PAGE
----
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Gallaudet Chummy Flyabout
 
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Edson Gallaudet and David Dunlap in the cockpit.
 
Gallaudet took advantage of the tremendous public fascination with flight and came up with an unusual twin-pusher prop sport plane with a pair of 18 horsepower engines called the Chummy Flyabout.
 
The little two-seater, built in the Warwick factory, was priced at $3,500, a hefty sum for the day. A 1919 glossy marketing brochure suggested the plane could “be flown to the golf or country club and landed on the fairways.” Readers were tempted with “the joy of flying is to be had for the asking” and “weekend trips to neighboring estates.” Owners could fly “around the ranch or commute to the office by air.” A newspaper advertisement offered the plane as an alternative to courting by automobile and suggested “imagine calling for your young lady in a Flyabout and soaring above the clouds.”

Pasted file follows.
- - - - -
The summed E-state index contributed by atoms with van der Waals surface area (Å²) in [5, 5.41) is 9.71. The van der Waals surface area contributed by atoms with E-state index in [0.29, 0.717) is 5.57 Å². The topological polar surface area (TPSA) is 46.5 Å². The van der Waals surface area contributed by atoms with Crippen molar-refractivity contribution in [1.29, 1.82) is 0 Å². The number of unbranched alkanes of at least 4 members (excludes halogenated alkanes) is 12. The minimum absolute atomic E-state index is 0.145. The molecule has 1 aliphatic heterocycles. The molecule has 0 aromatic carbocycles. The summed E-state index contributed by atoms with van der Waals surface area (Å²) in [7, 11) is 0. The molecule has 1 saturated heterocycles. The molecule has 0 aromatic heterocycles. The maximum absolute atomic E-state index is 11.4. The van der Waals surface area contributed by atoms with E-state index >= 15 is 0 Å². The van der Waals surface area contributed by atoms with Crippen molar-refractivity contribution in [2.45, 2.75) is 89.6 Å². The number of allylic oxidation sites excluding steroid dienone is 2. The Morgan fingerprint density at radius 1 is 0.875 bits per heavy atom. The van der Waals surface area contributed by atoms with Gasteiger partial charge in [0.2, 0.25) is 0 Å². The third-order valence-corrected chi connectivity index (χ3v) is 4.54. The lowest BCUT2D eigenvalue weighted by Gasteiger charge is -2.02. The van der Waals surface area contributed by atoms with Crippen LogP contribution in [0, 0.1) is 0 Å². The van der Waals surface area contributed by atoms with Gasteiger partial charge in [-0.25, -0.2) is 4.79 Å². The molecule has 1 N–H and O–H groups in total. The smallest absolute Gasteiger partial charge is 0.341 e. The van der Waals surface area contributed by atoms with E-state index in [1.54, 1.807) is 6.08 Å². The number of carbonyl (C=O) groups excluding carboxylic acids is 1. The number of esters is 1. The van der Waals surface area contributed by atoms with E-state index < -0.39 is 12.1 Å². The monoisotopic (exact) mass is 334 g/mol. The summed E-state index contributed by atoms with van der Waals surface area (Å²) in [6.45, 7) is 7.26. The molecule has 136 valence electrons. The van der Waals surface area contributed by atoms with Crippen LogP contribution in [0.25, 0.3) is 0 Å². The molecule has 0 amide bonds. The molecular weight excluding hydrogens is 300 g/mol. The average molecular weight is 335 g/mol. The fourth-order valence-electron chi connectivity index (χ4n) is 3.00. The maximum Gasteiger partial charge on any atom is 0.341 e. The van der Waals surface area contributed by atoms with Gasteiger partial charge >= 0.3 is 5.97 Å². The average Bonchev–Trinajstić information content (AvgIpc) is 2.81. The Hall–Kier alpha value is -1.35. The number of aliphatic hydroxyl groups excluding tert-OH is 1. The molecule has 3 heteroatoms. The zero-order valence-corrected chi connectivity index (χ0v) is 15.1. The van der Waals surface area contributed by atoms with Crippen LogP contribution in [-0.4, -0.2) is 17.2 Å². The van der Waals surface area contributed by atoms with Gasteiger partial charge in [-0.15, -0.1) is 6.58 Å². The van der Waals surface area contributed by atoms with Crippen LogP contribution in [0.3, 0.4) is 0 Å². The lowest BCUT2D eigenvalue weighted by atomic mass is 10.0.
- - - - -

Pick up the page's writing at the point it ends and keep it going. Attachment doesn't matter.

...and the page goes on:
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The Chummy was only eighteen feet, seven inches in length, with a 33-foot wingspan. The cockpit was a tight fit for two adults. The Chummy Flyabout was a two-seat biplane, powered with two 18 hp Indian motors driving pusher propellers. Either or both of the air-cooled engines could power the twin 48-inch props through complicated shaft and bevel transmissions. The whole plane weighed only 600 pounds empty (the literature does not indicate how much weight it could carry).
 
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Gallaudet’s company even offered to provide plans for a complete aviation club, including flying lessons, hangars, fuelling station, tools, and a support staff. But only a handful of the little planes were ever built.
 
 
 
 
 


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